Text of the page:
“It appears that British GPs are willing to accept the idea of performance related pay”

Moreover, there is every chance that within a few years the contract will result in a significant improvement in health outcomes in the UK. General practice is responsible for most of the routine care for the common chronic conditions with a high morbidity and mortality. The clinical indicators in the contract are largely evidence based and it is possible to estimate the health outcome benefits of achieving the level of care determined by the indicators.10 These improvements are likely to be secured through changes in the structure of general practice—the contract targets will be more easily attained by large practices with clinical staff specialising in specific disease areas, and by those practices supported by more nurses and administrative staff.11

However, alongside these benefits, the incentives are likely to change behaviour in ways that may have a negative impact on the service.12 We know that an undue emphasis on external rewards can damage internal professional motivation13 and that the level of incentives may have to be maintained or even increased in order to sustain desired performance. Incentives can also focus attention on short term reporting or payment cycles to the detriment of long term strategic planning. We also know that any form of performance management can result in gaming, misrepresentation of data, and sometimes downright fraud. There must be doubts about whether the managerial capacity and data quality in primary care are adequate to monitor and deal with these unintended consequences.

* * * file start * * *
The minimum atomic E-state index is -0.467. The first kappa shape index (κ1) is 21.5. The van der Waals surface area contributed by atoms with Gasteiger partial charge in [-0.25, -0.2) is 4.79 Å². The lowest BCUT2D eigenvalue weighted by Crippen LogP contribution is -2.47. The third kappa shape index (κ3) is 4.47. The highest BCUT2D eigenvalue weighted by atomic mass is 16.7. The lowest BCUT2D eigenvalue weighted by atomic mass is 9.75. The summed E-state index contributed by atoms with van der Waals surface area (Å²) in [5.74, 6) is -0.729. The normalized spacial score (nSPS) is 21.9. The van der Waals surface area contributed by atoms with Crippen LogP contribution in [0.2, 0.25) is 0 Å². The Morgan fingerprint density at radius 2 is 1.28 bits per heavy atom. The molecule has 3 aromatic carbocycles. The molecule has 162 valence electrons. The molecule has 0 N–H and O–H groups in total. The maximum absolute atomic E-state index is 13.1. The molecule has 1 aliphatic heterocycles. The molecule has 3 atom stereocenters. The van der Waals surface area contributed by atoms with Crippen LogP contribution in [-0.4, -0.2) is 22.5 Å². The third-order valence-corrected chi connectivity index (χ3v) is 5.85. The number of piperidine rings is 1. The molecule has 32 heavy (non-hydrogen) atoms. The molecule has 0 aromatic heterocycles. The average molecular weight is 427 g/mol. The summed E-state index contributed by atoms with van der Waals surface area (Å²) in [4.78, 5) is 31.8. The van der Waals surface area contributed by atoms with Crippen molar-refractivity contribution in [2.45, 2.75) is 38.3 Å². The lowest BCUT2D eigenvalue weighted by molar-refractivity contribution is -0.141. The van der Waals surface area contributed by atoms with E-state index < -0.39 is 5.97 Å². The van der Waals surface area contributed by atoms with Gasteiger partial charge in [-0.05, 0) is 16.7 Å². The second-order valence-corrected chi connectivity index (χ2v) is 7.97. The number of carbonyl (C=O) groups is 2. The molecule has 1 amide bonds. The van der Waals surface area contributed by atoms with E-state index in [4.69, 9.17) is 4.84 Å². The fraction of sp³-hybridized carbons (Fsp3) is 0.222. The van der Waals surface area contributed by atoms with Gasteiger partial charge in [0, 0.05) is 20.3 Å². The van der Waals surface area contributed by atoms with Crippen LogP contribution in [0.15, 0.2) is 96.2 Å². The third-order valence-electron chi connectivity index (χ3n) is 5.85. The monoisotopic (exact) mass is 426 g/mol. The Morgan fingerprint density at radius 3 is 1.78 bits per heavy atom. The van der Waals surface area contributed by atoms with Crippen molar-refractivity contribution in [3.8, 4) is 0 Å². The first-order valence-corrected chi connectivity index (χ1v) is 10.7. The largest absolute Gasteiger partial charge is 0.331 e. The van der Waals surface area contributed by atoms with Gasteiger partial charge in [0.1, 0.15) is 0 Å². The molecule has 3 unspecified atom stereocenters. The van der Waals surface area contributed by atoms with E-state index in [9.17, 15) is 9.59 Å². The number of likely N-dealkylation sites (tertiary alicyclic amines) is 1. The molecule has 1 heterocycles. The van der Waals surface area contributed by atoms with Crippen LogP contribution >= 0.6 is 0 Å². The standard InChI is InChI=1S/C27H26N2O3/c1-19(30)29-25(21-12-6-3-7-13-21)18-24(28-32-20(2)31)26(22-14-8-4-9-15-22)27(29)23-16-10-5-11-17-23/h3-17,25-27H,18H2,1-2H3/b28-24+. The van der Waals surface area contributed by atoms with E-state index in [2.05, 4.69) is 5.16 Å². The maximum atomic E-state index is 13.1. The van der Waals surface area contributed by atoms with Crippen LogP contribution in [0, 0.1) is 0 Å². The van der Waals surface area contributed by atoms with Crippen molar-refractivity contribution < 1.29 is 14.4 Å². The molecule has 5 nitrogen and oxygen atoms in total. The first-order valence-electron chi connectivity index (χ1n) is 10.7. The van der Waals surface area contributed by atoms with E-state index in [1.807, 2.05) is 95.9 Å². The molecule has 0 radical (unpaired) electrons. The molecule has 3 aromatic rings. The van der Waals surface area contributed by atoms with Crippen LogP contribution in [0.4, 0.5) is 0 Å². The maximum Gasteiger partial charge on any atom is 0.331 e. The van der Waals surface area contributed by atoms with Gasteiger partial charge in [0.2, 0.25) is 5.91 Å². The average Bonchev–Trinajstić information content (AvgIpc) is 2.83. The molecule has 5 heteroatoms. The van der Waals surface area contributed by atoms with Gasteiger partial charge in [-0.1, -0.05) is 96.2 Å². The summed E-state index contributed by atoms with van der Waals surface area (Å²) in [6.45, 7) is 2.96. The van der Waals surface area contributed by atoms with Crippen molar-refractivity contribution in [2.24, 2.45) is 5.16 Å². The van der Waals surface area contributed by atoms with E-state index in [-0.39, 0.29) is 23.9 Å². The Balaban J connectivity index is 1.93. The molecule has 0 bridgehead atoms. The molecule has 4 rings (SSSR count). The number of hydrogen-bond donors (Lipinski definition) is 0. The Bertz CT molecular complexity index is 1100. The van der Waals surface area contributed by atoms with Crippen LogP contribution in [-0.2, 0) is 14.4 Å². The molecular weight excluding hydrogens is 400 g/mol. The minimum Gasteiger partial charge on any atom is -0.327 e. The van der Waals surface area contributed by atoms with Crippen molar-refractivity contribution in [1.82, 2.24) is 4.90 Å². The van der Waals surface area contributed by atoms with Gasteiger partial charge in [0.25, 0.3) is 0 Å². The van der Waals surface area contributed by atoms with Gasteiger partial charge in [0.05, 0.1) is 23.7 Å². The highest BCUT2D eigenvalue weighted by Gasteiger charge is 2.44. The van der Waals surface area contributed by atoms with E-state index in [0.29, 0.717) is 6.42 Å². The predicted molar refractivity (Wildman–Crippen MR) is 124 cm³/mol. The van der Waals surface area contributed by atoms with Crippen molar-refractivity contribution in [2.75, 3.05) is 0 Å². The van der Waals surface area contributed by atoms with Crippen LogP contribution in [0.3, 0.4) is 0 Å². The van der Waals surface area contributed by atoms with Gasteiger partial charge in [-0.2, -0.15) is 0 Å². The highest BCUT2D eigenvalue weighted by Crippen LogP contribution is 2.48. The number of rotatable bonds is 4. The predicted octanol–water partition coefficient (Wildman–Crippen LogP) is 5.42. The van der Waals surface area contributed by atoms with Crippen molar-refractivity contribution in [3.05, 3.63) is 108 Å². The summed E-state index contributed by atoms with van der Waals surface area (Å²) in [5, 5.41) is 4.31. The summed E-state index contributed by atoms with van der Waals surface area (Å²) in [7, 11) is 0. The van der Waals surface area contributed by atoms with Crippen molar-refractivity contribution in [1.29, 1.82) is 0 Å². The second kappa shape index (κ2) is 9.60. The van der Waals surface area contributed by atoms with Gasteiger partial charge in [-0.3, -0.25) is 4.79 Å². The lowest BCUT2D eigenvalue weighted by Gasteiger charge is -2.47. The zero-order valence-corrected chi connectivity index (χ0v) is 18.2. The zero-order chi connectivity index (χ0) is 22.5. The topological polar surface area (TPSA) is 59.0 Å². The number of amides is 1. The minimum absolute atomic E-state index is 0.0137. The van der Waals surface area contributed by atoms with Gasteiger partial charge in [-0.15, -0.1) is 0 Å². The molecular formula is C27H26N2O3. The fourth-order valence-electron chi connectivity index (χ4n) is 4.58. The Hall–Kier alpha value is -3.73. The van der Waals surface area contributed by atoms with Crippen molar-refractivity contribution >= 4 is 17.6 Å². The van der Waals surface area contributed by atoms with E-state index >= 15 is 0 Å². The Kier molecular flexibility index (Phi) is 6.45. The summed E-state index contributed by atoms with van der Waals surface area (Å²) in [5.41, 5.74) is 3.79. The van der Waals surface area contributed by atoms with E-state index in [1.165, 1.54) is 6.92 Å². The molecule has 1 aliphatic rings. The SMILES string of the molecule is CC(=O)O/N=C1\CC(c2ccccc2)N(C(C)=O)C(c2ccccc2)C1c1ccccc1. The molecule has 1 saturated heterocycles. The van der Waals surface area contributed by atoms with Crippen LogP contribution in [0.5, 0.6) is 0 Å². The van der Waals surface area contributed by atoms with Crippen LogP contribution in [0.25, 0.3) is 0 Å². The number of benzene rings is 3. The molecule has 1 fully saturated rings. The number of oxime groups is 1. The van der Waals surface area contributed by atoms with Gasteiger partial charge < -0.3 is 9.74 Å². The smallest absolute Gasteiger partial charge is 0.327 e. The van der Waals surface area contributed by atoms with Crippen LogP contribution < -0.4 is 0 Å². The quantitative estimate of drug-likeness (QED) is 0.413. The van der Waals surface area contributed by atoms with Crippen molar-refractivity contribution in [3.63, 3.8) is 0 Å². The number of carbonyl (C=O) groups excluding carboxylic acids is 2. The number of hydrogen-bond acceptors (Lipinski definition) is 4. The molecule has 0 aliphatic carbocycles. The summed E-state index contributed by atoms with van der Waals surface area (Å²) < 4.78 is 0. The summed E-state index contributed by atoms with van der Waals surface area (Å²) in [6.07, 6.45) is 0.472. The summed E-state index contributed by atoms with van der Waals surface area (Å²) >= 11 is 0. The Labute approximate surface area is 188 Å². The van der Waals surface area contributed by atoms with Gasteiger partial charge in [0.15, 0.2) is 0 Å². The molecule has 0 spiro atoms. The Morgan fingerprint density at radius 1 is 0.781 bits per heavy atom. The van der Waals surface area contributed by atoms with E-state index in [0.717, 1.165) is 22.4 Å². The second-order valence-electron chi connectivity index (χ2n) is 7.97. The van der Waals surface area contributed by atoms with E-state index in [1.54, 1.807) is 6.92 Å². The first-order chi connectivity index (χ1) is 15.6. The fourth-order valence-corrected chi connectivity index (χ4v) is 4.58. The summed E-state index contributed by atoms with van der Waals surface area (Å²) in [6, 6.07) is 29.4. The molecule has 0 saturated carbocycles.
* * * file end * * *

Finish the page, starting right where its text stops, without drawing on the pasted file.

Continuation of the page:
Finally, there are very real concerns that the areas of practice in which it is more difficult to introduce incentives will be downgraded or ignored as primary care teams concentrate their attention on the high priority areas—particularly chronic disease management since this will attract most of the payments. This is less likely to be a problem for the clinical conditions for which there are no incentives; indeed, it is possible that the “halo effect” produced by improved practice systems will result in improvements in all clinical areas. Of greater concern are the more subjective elements which lie at the core of high quality general practice—continuity of care, effective communication, empathy, the promotion of patient autonomy, and the coordination and advocacy roles of the family doctor. These patient centred values are generally regarded as the greatest strength of British general practice14 and it would be a tragedy if, in an attempt to improve health outcomes, this baby is thrown out with the bath water.

The use of financial incentives to improve performance is not a new phenomenon, but they have never previously been designed in such a sophisticated way nor used on the scale planned in the UK. We do not know whether the very real benefits that will come out of this massive policy experiment will outweigh the risks. In particular, it is unclear whether improvements in population health will come at the expense of patient centred care. There are plans to monitor progress as the contract is implemented and to evaluate its impact on patients and on the service. The results will be awaited with interest.

Financial incentives are soon to be introduced into UK general practice to encourage quality improvement

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  • The National Primary Care Research and Development Centre and the Centre for Health Economics are both core funded by the UK Department of Health. Professor Smith is funded by ESRC fellowship R000271253. The views expressed in this editorial are those of the authors and not necessarily those of the funding bodies.